It’s something of a scicomm trope to say we're looking at the past through the “lens of Deep Time.” It’s one I try to avoid, much like the dreaded “shedding light” on a topic. But I mention the meme here for a particular reason. The lens of Deep Time is often focused on the charismatic and transcendental. The evolution of the first birds from feathered dinosaurs would be something you’d expect to see through the lens of Deep Time. But, like all lenses, some parts of reality are often left out of the resulting picture. Like parasites.

"Parasites are common in many ecosystems, yet because of their nature," zoologist Tommy Leung writes in a new paper, “they do not fossilise readily and are very rare in the geological record.” This is a significant problem, and one that affects how we see ancient life. Dinosaurs and many of our other prehistoric favorites are often visualized and interpreted as perpetually-healthy organisms, bone pathologies being the rare clues as to ailments and injury. Yet we know that the history of parasites must run deep and influenced evolution. The fossil record simply isn’t complete without the consideration of various worms, athropods, fungi, and other organisms that live off other species. To that end, Leung set about gathering what’s known of biological opportunists and hitchhikers from what’s left in the rock.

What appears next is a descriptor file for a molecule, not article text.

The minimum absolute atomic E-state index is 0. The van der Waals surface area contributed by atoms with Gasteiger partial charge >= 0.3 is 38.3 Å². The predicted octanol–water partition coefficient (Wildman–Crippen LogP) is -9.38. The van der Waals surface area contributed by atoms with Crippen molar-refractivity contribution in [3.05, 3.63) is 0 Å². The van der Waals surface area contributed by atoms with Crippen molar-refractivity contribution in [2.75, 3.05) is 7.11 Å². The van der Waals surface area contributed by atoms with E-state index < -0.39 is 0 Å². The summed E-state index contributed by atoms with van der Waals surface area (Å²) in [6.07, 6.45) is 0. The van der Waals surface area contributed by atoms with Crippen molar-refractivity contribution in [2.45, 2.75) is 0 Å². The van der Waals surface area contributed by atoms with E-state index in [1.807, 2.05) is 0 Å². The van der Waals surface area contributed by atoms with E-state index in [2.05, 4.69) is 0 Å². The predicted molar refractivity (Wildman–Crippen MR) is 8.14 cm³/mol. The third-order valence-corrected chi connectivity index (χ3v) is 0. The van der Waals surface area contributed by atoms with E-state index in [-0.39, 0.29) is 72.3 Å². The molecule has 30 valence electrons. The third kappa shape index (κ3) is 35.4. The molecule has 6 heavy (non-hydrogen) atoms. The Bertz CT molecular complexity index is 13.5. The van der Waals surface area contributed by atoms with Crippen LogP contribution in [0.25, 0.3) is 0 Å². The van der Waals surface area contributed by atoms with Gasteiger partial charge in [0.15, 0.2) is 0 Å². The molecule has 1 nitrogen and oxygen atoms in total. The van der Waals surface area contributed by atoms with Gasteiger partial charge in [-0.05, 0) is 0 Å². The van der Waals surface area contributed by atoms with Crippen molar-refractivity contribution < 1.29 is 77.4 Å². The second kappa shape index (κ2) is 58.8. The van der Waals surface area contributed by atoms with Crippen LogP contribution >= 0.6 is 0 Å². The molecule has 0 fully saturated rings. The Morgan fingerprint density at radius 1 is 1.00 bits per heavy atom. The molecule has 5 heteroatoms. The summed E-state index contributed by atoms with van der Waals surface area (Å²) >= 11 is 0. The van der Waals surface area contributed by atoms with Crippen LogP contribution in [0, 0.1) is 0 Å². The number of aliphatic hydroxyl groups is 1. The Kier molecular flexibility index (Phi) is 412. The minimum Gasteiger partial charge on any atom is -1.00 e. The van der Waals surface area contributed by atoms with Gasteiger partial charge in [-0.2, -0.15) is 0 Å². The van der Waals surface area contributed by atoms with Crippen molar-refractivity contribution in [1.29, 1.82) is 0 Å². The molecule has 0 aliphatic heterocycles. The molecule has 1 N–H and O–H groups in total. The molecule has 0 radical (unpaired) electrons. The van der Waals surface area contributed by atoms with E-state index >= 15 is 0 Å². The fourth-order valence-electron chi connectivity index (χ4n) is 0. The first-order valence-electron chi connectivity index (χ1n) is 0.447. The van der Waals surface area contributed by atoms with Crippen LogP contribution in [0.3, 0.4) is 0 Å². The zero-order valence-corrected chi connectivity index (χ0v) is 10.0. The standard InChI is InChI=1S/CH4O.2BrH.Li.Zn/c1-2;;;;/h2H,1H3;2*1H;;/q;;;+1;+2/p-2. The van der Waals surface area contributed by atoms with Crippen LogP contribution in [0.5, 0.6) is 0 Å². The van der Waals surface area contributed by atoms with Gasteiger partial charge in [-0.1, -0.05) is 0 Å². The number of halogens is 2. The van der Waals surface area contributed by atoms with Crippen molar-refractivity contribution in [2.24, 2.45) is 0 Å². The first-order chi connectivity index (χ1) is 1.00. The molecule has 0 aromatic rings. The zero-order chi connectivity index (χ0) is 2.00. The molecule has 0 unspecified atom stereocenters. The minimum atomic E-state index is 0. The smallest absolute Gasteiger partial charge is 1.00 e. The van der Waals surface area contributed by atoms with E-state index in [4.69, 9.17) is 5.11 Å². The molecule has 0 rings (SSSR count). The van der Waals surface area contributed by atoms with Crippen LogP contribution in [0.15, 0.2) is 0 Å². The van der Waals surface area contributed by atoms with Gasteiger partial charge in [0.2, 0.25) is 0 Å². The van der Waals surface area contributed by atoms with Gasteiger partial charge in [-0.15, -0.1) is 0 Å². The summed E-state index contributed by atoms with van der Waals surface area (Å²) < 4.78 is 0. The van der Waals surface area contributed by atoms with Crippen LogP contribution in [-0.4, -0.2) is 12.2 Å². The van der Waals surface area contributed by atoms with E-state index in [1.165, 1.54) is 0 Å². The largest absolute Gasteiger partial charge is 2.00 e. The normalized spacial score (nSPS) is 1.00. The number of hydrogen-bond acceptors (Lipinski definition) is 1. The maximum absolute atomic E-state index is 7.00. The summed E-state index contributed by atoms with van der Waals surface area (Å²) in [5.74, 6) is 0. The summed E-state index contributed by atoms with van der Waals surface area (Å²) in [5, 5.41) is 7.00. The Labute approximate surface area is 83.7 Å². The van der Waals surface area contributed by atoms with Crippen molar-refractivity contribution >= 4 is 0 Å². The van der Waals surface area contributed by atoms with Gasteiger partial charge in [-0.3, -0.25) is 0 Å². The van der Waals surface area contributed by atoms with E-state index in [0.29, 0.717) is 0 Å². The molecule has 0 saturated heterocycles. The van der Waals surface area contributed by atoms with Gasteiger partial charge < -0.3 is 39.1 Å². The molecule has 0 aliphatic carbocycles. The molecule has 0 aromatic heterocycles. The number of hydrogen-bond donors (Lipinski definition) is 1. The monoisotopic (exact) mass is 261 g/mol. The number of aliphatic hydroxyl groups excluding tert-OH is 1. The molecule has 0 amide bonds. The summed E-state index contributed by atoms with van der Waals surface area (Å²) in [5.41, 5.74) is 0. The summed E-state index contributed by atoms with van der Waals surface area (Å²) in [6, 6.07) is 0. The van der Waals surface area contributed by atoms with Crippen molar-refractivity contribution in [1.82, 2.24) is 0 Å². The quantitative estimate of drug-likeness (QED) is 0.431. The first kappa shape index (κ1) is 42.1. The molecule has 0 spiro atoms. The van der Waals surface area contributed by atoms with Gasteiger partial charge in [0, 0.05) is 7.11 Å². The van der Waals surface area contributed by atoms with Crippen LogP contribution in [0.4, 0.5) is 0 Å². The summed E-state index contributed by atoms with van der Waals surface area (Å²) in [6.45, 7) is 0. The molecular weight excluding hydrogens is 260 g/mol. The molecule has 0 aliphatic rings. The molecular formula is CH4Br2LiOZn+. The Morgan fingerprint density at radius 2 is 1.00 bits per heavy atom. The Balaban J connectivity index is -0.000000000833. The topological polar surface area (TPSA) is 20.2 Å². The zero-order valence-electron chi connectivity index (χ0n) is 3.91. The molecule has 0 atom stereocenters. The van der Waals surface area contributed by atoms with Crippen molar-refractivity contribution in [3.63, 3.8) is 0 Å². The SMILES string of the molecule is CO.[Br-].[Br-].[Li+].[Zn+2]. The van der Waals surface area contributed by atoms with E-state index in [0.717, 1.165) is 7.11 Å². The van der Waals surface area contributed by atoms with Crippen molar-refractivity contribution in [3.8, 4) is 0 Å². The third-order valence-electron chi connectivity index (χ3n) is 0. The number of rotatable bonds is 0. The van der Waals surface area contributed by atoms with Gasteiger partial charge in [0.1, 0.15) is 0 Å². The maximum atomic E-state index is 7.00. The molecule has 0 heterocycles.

"Parasite" is a very wide category, of course. In addition to fossils of free-living parasites, there are parasites preserved with their hosts, eggs, and evidence of parasite-caused damage, Leung notes. Paleontologists have found fossil flukes, fossil fleas, fossil ticks, fossil hairworms, and more, including lesions on the jaws of tyrannosaurs that indicate the presence of lesion-causing microorganisms that invaded that upper digestive tracts of the carnivorous celebrities. And in many cases, the fossil parasites infested and affected animals similar to those that their living relatives still do. Arthropod parasites called copepods made themselves at home in the gills of Cretaceous fish just like some copepods do today.

Looking beyond these case studies, though, paleontologists can start to get at some broader questions. We don’t really know how mass extinctions affected parasites for example. The rapid loss of many host species surely must have affected parasites and put increased evolutionary pressures on them. Likewise, the presence of some forms of parasite with well-known life cycles could provide insights into the biology of their hosts. Tiny worms called nematodes, for example, can help paleontologists understand the to-ing and fro-ing of mammals when the Americas joined and the famous biotic interchange of those continents ensued.

But perhaps Leung’s most important point is the simplest. We often forget parasites and the role they play in our ecosystems. At times they can almost seem outside nature, as if they were cheating to get by rather than being just as evolved as any other form of life. So the next time you see an illustration of a majestic prehistoric creature - be it shark, mammoth, dinosaur, or something else - take a moment and consider the ecosystem of other species that single organism was home to.